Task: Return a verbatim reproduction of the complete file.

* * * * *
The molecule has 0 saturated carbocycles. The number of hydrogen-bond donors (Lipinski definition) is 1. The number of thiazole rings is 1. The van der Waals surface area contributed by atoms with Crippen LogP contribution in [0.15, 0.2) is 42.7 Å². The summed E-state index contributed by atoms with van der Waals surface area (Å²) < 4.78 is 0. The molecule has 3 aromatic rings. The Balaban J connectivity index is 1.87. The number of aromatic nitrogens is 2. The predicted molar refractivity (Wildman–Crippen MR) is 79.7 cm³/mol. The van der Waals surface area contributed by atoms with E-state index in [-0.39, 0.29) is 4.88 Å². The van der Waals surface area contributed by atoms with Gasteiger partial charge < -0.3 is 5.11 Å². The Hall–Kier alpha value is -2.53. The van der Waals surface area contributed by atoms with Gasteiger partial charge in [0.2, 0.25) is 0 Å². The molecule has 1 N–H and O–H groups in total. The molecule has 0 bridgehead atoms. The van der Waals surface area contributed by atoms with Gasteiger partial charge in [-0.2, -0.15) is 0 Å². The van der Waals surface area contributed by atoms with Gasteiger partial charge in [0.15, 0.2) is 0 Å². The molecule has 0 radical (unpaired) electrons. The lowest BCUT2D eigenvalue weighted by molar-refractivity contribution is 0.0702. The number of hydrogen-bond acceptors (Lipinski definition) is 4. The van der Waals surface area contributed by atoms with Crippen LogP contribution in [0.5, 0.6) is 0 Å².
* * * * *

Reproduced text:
The molecule has 0 saturated carbocycles. The number of hydrogen-bond donors (Lipinski definition) is 1. The number of thiazole rings is 1. The van der Waals surface area contributed by atoms with Crippen LogP contribution in [0.15, 0.2) is 42.7 Å². The summed E-state index contributed by atoms with van der Waals surface area (Å²) < 4.78 is 0. The molecule has 3 aromatic rings. The Balaban J connectivity index is 1.87. The number of aromatic nitrogens is 2. The predicted molar refractivity (Wildman–Crippen MR) is 79.7 cm³/mol. The van der Waals surface area contributed by atoms with E-state index in [-0.39, 0.29) is 4.88 Å². The van der Waals surface area contributed by atoms with Gasteiger partial charge < -0.3 is 5.11 Å². The Hall–Kier alpha value is -2.53. The van der Waals surface area contributed by atoms with Gasteiger partial charge in [0.2, 0.25) is 0 Å². The molecule has 1 N–H and O–H groups in total. The molecule has 0 bridgehead atoms. The van der Waals surface area contributed by atoms with Gasteiger partial charge in [-0.2, -0.15) is 0 Å². The van der Waals surface area contributed by atoms with Gasteiger partial charge in [0.15, 0.2) is 0 Å². The molecule has 0 radical (unpaired) electrons. The lowest BCUT2D eigenvalue weighted by molar-refractivity contribution is 0.0702. The number of hydrogen-bond acceptors (Lipinski definition) is 4. The van der Waals surface area contributed by atoms with Crippen LogP contribution in [0.5, 0.6) is 0 Å².